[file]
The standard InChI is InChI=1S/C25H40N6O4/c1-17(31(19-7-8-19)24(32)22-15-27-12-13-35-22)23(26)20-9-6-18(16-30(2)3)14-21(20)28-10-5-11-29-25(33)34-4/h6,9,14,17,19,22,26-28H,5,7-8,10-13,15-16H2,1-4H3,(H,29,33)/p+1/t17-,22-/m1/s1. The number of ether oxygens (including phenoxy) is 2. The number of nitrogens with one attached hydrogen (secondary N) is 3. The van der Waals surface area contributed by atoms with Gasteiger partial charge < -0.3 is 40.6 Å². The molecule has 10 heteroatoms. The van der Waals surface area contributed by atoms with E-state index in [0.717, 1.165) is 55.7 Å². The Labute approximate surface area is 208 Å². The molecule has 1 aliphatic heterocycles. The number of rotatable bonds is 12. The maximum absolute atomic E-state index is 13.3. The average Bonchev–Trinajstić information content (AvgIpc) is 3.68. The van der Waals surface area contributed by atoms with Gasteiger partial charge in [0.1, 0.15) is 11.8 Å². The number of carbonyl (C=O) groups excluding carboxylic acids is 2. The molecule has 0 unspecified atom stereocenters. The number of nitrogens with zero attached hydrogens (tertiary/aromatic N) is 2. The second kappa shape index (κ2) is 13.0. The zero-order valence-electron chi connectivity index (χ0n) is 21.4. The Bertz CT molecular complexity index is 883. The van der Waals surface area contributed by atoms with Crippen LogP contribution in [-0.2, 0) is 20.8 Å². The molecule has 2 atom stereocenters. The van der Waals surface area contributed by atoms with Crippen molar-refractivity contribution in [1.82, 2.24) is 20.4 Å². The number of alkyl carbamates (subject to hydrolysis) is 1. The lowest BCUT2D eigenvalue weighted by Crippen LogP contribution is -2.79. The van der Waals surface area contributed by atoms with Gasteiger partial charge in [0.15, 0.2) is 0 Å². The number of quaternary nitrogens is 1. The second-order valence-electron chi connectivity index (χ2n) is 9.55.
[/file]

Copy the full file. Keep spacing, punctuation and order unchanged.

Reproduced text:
The standard InChI is InChI=1S/C25H40N6O4/c1-17(31(19-7-8-19)24(32)22-15-27-12-13-35-22)23(26)20-9-6-18(16-30(2)3)14-21(20)28-10-5-11-29-25(33)34-4/h6,9,14,17,19,22,26-28H,5,7-8,10-13,15-16H2,1-4H3,(H,29,33)/p+1/t17-,22-/m1/s1. The number of ether oxygens (including phenoxy) is 2. The number of nitrogens with one attached hydrogen (secondary N) is 3. The van der Waals surface area contributed by atoms with Gasteiger partial charge < -0.3 is 40.6 Å². The molecule has 10 heteroatoms. The van der Waals surface area contributed by atoms with E-state index in [0.717, 1.165) is 55.7 Å². The Labute approximate surface area is 208 Å². The molecule has 1 aliphatic heterocycles. The number of rotatable bonds is 12. The maximum absolute atomic E-state index is 13.3. The average Bonchev–Trinajstić information content (AvgIpc) is 3.68. The van der Waals surface area contributed by atoms with Gasteiger partial charge in [0.1, 0.15) is 11.8 Å². The number of carbonyl (C=O) groups excluding carboxylic acids is 2. The molecule has 0 unspecified atom stereocenters. The number of nitrogens with zero attached hydrogens (tertiary/aromatic N) is 2. The second kappa shape index (κ2) is 13.0. The zero-order valence-electron chi connectivity index (χ0n) is 21.4. The Bertz CT molecular complexity index is 883. The van der Waals surface area contributed by atoms with Crippen LogP contribution in [-0.2, 0) is 20.8 Å². The molecule has 2 atom stereocenters. The van der Waals surface area contributed by atoms with Crippen molar-refractivity contribution in [1.82, 2.24) is 20.4 Å². The number of alkyl carbamates (subject to hydrolysis) is 1. The lowest BCUT2D eigenvalue weighted by Crippen LogP contribution is -2.79. The van der Waals surface area contributed by atoms with Gasteiger partial charge in [0.15, 0.2) is 0 Å². The number of quaternary nitrogens is 1. The second-order valence-electron chi connectivity index (χ2n) is 9.55.